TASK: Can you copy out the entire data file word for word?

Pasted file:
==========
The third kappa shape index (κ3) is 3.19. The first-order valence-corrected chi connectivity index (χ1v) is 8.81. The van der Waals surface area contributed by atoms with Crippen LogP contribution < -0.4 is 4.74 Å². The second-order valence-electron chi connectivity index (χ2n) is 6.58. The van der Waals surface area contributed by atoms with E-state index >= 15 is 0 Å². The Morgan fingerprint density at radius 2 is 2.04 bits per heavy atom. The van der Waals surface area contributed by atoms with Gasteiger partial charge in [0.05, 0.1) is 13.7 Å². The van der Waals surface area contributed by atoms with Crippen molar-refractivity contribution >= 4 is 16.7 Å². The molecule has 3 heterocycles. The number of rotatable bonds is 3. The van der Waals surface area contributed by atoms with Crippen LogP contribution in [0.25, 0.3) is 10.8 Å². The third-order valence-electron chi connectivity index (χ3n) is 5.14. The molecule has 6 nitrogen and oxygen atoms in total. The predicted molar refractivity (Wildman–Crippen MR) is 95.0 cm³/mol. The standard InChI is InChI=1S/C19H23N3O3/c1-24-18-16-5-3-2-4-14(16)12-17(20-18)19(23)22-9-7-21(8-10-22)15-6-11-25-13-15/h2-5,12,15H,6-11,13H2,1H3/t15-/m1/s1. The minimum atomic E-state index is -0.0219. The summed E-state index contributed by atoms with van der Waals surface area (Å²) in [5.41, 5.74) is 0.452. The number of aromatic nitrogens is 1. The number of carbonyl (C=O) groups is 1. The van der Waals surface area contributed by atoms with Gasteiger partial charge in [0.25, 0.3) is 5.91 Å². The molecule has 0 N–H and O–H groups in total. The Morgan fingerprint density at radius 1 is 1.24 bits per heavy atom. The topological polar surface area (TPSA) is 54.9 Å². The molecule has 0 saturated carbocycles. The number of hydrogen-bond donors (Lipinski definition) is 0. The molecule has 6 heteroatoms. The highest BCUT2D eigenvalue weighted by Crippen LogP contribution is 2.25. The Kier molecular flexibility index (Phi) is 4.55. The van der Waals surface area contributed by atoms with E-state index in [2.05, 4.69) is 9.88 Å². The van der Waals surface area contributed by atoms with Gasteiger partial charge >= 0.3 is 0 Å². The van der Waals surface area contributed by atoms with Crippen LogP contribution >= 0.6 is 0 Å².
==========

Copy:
The third kappa shape index (κ3) is 3.19. The first-order valence-corrected chi connectivity index (χ1v) is 8.81. The van der Waals surface area contributed by atoms with Crippen LogP contribution < -0.4 is 4.74 Å². The second-order valence-electron chi connectivity index (χ2n) is 6.58. The van der Waals surface area contributed by atoms with E-state index >= 15 is 0 Å². The Morgan fingerprint density at radius 2 is 2.04 bits per heavy atom. The van der Waals surface area contributed by atoms with Gasteiger partial charge in [0.05, 0.1) is 13.7 Å². The van der Waals surface area contributed by atoms with Crippen molar-refractivity contribution >= 4 is 16.7 Å². The molecule has 3 heterocycles. The number of rotatable bonds is 3. The van der Waals surface area contributed by atoms with Crippen LogP contribution in [0.25, 0.3) is 10.8 Å². The third-order valence-electron chi connectivity index (χ3n) is 5.14. The molecule has 6 nitrogen and oxygen atoms in total. The predicted molar refractivity (Wildman–Crippen MR) is 95.0 cm³/mol. The standard InChI is InChI=1S/C19H23N3O3/c1-24-18-16-5-3-2-4-14(16)12-17(20-18)19(23)22-9-7-21(8-10-22)15-6-11-25-13-15/h2-5,12,15H,6-11,13H2,1H3/t15-/m1/s1. The minimum atomic E-state index is -0.0219. The summed E-state index contributed by atoms with van der Waals surface area (Å²) in [5.41, 5.74) is 0.452. The number of aromatic nitrogens is 1. The number of carbonyl (C=O) groups is 1. The van der Waals surface area contributed by atoms with Gasteiger partial charge in [0.25, 0.3) is 5.91 Å². The molecule has 0 N–H and O–H groups in total. The Morgan fingerprint density at radius 1 is 1.24 bits per heavy atom. The topological polar surface area (TPSA) is 54.9 Å². The molecule has 0 saturated carbocycles. The number of hydrogen-bond donors (Lipinski definition) is 0. The molecule has 6 heteroatoms. The highest BCUT2D eigenvalue weighted by Crippen LogP contribution is 2.25. The Kier molecular flexibility index (Phi) is 4.55. The van der Waals surface area contributed by atoms with E-state index in [2.05, 4.69) is 9.88 Å². The van der Waals surface area contributed by atoms with Gasteiger partial charge >= 0.3 is 0 Å². The van der Waals surface area contributed by atoms with Crippen LogP contribution >= 0.6 is 0 Å².